Publishers of technology books, eBooks, and videos for creative people

Home > Articles > Design

  • Print
  • + Share This
This chapter is from the book

About Text

The text tool in Maya lets you create geometry in the shape of text. You can use any font you have installed and generate one of four different types of geometry: curves, trim, poly, and bevel ( Figure 3.54 ). You can choose from these options and enter your text in the Create > Text Options dialog box.


Figure 3.54 Maya lets you create four different text types (clockwise, from top left): curves, trim, bevel, and poly.

To create text:

  1. From the Create menu, select the box next to Text ( Figure 3.55 ).

    Figure 3.55 Select the box next to Text in the Create menu to bring up the Text Options dialog box.

    The Options dialog box opens.
  2. Click the Text field, and type in your text.
  3. Click the arrow next to the Font field, and then click Select to display the font options. Choose your font, and click OK ( Figure 3.56 ).

    Figure 3.56 You can create text in any font you have installed on your computer.

  4. Select the type of text you want to create ( Figure 3.57 ).

    Figure 3.57 The four text types are described in the next section.

  5. Click Create. Your text appears in the scene, with the bottom-left corner of the text at the origin ( Figure 3.58 ).

    Figure 3.58 Newly created text is placed with its bottom-left corner at the origin.

About text types

The four different text types allow you to generate different types of geometry. Curves, trim and poly are all two-dimensional, whereas the bevel text type, new in Maya 7.0, is three-dimensional. This makes bevel the most immediately useful text type for most purposes, but the other types offer greater control and flexibility for certain tasks.

Curves is the first and default text type option. Using this type results in text defined by curves, with no surfaces ( Figure 3.59 ). You might use this curve-based text as a non-rendering label in a model or to generate geometry in a variety of ways ( Figure 3.60 ).


Figure 3.59 The curves textcurves text type generates no surfaces, only curves.


Figure 3.60 You can use the curves generated by the curves text type to create geometry.

Notice that the text is created in separate, selectable pieces. For instance, the letter e has a curve for the outside part of the letter and another curve for its center ( Figure 3.61 ).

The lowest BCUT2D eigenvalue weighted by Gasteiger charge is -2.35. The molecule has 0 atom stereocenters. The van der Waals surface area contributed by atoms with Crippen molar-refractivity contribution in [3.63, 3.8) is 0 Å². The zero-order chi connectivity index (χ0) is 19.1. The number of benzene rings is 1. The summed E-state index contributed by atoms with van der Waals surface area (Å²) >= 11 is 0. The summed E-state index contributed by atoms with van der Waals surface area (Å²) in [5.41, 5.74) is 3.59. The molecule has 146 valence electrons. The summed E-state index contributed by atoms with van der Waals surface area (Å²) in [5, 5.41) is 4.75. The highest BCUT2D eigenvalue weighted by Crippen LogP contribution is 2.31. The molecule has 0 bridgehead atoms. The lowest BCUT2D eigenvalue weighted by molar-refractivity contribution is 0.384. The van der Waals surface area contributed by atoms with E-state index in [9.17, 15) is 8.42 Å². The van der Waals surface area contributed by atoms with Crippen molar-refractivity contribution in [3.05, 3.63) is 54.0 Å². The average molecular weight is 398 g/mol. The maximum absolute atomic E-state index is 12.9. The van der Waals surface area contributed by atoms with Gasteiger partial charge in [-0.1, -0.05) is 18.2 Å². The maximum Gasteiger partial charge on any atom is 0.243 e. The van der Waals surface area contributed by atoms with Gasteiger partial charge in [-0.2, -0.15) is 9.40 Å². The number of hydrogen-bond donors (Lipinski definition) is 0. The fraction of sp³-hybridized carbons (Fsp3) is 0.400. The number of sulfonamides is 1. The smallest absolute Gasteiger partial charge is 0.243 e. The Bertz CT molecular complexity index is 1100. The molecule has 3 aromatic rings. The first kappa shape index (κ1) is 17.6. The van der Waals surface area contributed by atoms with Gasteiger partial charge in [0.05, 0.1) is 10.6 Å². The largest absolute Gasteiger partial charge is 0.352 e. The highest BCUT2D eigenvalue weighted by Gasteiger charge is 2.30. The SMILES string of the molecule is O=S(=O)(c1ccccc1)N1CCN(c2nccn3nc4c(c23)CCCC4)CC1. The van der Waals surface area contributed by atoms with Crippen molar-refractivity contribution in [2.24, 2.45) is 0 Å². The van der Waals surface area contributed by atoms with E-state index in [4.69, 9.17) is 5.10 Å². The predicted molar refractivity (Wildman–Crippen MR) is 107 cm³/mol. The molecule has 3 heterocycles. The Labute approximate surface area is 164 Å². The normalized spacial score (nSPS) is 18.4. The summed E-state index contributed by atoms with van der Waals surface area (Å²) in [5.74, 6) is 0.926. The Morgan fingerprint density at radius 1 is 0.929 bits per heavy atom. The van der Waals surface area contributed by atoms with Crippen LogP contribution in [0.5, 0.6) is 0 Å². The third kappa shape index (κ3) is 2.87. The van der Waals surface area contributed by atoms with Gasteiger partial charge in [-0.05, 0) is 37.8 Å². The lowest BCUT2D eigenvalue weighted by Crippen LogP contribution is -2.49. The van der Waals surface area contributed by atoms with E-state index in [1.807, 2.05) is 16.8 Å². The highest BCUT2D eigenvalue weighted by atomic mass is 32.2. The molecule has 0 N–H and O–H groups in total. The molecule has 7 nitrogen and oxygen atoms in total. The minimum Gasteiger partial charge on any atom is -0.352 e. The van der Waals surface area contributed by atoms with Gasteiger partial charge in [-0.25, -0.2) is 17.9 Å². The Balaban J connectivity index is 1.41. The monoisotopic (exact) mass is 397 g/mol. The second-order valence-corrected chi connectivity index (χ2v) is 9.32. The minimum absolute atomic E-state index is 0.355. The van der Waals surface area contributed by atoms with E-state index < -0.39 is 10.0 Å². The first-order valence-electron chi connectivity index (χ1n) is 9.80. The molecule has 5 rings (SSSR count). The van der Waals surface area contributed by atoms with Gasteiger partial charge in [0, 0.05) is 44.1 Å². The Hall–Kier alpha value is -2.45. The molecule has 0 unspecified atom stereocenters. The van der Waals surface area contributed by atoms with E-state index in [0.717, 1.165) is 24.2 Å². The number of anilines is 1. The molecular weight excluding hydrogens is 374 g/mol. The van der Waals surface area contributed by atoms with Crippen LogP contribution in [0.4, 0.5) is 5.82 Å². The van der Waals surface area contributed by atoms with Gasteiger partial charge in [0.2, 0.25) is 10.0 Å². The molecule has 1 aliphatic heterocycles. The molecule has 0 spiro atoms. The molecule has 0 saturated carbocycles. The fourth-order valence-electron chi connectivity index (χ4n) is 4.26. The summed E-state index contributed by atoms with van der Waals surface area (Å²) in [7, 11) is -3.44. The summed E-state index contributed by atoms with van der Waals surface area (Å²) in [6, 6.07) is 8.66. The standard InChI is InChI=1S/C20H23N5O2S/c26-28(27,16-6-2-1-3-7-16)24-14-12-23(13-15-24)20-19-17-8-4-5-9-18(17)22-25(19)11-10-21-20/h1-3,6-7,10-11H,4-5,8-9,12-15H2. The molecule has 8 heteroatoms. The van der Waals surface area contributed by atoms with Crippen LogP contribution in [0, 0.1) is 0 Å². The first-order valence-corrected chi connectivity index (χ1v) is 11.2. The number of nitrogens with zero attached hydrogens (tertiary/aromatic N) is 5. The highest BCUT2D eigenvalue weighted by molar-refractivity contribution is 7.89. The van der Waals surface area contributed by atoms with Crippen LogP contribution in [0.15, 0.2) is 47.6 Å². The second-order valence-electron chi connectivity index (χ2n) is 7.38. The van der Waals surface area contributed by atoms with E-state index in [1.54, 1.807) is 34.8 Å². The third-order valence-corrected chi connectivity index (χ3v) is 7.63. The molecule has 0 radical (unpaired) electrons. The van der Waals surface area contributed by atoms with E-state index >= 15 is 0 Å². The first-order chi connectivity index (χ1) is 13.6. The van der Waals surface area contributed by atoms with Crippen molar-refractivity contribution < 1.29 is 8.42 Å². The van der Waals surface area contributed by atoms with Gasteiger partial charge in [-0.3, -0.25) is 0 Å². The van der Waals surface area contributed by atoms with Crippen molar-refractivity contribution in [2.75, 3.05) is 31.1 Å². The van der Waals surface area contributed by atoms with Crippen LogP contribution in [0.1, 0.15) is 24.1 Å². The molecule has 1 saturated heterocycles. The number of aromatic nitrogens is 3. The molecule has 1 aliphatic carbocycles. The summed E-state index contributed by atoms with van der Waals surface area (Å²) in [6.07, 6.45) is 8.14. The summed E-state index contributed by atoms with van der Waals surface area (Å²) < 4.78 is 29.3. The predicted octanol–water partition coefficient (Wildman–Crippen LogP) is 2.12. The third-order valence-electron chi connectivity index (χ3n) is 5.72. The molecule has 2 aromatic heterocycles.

Figure 3.61 You can select and manipulate the individual curves generated by the curves text type.

The second text type setting is Trim. Using this text type is equivalent to selecting all the curves generated by the curves type and making them planar (see "Creating Surfaces from Curves" in Chapter 7). It creates the text as a single planar surface trimmed by the text's curves (see Figure 3.58).

You can select and move these curves individually. However, if you move any of them out of alignment with the trim text's plane, the planar surface will no longer be visible within that curve ( Figure 3.62 ).


Figure 3.62 This trim text curve has been moved in the z direction, out of alignment with the planar surface displayed within the other curves.

The third text type setting is poly, which generates flat text made out of polygons ( Figure 3.63 ). This text type includes numerous options for controlling the number of polygons used on the text, but the default settings provide the best results for most tasks.


Figure 3.63 Text generated by the poly textpoly text type is made out of polygons.

The final text type setting is bevel. This text type also generates text made out of polygons, but the text is three-dimensional and beveled ( Figure 3.64 ). You can change the size and style of this beveling to create text with a variety of appearances.


Figure 3.64 The bevel textbevel text type, new in Maya 7.0, generates 3D text.

  • + Share This
  • 🔖 Save To Your Account